Now the moment of truth, I'm instructed to put the Vive on. I awkwardly try to put the straps on the back of my head and slide the headset over my eyes before realizing I should do the opposite: put the visor over my eyes and then slide the straps over my head. I finish this and am now standing in a large warehouse being greeted by a personality core from Portal. My brain almost immediately accepted this. Every movement I made was reflected in this warehouse. I could look around, tilt my head, crouch, and walk. Everything felt... normal. I could see the controllers lying on the ground of the warehouse, and while I couldn't see my own hands, it was not difficult to kneel down and pick them up. Once I did, those controllers became my hands. It was so believable because every motion I made with my hands was reflected in these controllers. The personality core is going through the various buttons on the controller, and honestly I didn't care, I was engrossed in existing.

I played a few different games with the Vive: Job Simulator, Fantastic Contraption, Budget Cuts (pre-alpha demo), and Elite: Dangerous. Interestingly enough, the game I was looking forward to the most (Elite: Dangerous) was not the one I had the most fun with. Room scale VR is definitely where I feel VR is going to shine, and Budget Cuts did an amazing job showcasing this. Peeking around a corner while hiding from killer robots; popping out to throw and knife only to horribly miss and dart back behind cover. It's a really simple concept as a game, but when it's experienced in this way it's a completely different beast. I'm not pressing a button to take cover, I'm physically moving my own body behind the cover. I'm not pressing a button to throw a knife, I'm physically throwing my arm forward to throw a (hopefully virtual) object. This opens up entirely new experiences we've never been able to do before, and I'm excited to see what else is in store for me in this new world.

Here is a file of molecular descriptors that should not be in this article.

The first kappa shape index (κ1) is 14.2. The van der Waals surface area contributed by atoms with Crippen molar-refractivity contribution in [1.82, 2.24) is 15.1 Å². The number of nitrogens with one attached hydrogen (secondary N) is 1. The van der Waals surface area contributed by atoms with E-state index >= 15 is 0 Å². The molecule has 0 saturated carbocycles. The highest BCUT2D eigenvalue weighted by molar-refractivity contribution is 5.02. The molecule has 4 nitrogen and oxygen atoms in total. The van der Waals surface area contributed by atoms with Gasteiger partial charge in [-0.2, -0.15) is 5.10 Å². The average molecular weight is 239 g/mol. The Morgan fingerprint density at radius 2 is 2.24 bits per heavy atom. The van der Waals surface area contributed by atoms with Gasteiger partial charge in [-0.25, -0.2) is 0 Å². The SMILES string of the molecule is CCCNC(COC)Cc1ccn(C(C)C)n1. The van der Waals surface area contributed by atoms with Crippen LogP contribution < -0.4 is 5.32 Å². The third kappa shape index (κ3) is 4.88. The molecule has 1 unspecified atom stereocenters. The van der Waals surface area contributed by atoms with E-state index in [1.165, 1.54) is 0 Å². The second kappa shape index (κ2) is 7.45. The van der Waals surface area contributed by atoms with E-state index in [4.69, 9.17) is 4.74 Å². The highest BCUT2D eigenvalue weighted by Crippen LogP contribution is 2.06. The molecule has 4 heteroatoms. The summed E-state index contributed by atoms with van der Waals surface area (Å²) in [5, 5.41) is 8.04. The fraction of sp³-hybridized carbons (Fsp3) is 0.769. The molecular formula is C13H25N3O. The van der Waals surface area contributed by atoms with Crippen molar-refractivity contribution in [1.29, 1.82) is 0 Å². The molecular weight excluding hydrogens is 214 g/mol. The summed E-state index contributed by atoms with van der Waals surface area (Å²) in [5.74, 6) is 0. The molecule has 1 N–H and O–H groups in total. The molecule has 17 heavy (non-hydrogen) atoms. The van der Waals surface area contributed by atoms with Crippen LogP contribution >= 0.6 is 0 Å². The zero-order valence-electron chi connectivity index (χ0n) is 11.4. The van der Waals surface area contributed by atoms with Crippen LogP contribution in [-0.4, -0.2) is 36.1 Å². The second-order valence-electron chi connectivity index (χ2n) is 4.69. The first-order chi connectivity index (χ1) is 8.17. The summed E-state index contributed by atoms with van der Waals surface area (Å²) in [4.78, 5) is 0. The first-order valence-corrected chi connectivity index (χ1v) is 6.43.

Post has attachment

Post has attachment

Post has attachment
Well, decided to smash a craft with some debris. Head on collision, each object moving roughly 1300m/s in opposite directions.

There's little to no sound in the video (save for the collision), so just play whatever you want over the top.

0:50 - Clip one of the solar panels off
7:10 - Almost hit, notice how quickly it speeds by
11:30 - Smashed into the debris, camera goes wild
12:10 - Debris field generated by collision, all of it will deorbit

The rest of the time is just watching the debris fall. Kinda neat, I'm glad Kerbal Space Program will calculate the collision and not just have the two objects phase though each other. I mean, putting it in perspective, these things are moving about twice as fast a a bullet, each, and KSP still handled the collision well.

Post has attachment

Post has shared content
Fire extinguishers are about you vs the fire, they're not about providing any sort of long term solution to the issues that result in the "need" for a fire extinguisher.